Saturday, August 2, 2014

On the Way to Philippines - Day 3

We were having a great sail, but going slowly in the wrong direction, and Dave just wants to "Get 'er done" and get there.

So yesterday afternoon, after a long discussion between Dave (the motorhead) and me (the sailor) we cranked the engine up and started motorsailing directly toward Cabo San Augustine, the SE point of land on Mindenao that we have to round to get up into the Gulf of Davao.

Also, the best wisdom in strong current is to make all speed directly across the current, to get out of it sooner, so that's what we're doing. Our current plan is to keep heading WSW until we strike the favorable southbound current, and then tack over and head south in the favorable current. But the plan changes with every new forecast.

There's another typhoon brewing well to the north of us, and what looked like a nice settled weather window is looking less settled as the typhoon spins us. So Dave's "let's quit playing around out here and get there" is somewhat justified.

Also, we got wind of an anchor-chain re-galvinizing expedition in Davao, our destination. To get in on that, we have to be at the marina by Tuesday evening. If we keep motorsailing we'll just barely make it. (saving lots of money on chain/re-galvanizing but spending about $3/hr on diesel fuel).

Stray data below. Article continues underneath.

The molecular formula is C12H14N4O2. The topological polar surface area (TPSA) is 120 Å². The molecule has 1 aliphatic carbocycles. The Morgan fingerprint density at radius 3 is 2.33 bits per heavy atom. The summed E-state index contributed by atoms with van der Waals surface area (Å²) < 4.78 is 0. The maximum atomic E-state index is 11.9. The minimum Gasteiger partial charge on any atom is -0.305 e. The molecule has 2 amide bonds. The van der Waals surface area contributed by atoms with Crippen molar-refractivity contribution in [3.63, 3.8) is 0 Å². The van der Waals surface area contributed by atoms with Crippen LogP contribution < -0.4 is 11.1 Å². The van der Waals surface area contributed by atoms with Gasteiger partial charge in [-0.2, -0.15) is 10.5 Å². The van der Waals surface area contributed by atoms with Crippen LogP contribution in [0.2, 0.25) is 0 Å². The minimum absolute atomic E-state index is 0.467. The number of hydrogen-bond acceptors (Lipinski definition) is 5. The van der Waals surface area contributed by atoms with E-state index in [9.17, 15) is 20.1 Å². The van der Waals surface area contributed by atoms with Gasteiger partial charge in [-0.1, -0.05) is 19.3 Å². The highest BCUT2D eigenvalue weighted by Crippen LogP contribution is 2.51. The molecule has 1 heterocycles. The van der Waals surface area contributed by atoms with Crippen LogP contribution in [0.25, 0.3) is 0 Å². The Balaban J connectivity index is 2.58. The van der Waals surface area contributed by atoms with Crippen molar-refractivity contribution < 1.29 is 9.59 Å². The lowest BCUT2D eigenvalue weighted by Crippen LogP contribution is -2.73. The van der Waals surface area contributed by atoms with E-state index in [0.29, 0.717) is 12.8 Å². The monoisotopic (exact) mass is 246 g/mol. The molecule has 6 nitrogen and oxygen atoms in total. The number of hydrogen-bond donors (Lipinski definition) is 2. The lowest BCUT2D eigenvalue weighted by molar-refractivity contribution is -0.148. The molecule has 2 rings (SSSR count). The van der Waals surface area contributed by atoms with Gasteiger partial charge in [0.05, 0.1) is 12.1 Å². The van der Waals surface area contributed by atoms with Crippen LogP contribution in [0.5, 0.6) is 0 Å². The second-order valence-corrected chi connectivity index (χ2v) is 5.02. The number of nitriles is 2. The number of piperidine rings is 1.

One other factor out here I forgot to mention. The Filipino fisherman fish offshore in small boats up to 180 nm from the coast. So once we get that close to shore, we have to keep watch for possibly unlit/unmarked FAD's (fish aggregating devices). They can be anything from a wooden raft to large metal cylinders, and anchored out in deep water. We have waypoints for ones that have been spotted by others, so we know about where they start appearing.

The fishermen are also out fishing at night along the coast in small unlit boats, often with nets. So you can't do coastal passages around here at night--another reason why we decided to stay offshore, rather than head for the coast and then creep along in the protection of the coast.

We're using RTOFS requests from Saildocs to get the current information. Last time I tried it (about 6 years ago), I didn't get anything, but now I do--a 3-day forecast for what they expect the current to do. It is a GRIB file just like the GFS forecast gribs, and can be viewed in OpenCPN or ViewFax.

Anyway, all is well out here, and we're "only" 215 nm from rounding Cabo San Augustine, and then it's 60 miles or so to the marina.
Sherry & Dave
Heading west across Micronesia in 2014

At 08/02/2014 1:07 AM (utc) our position was 07°10.44'N 129°38.39'E

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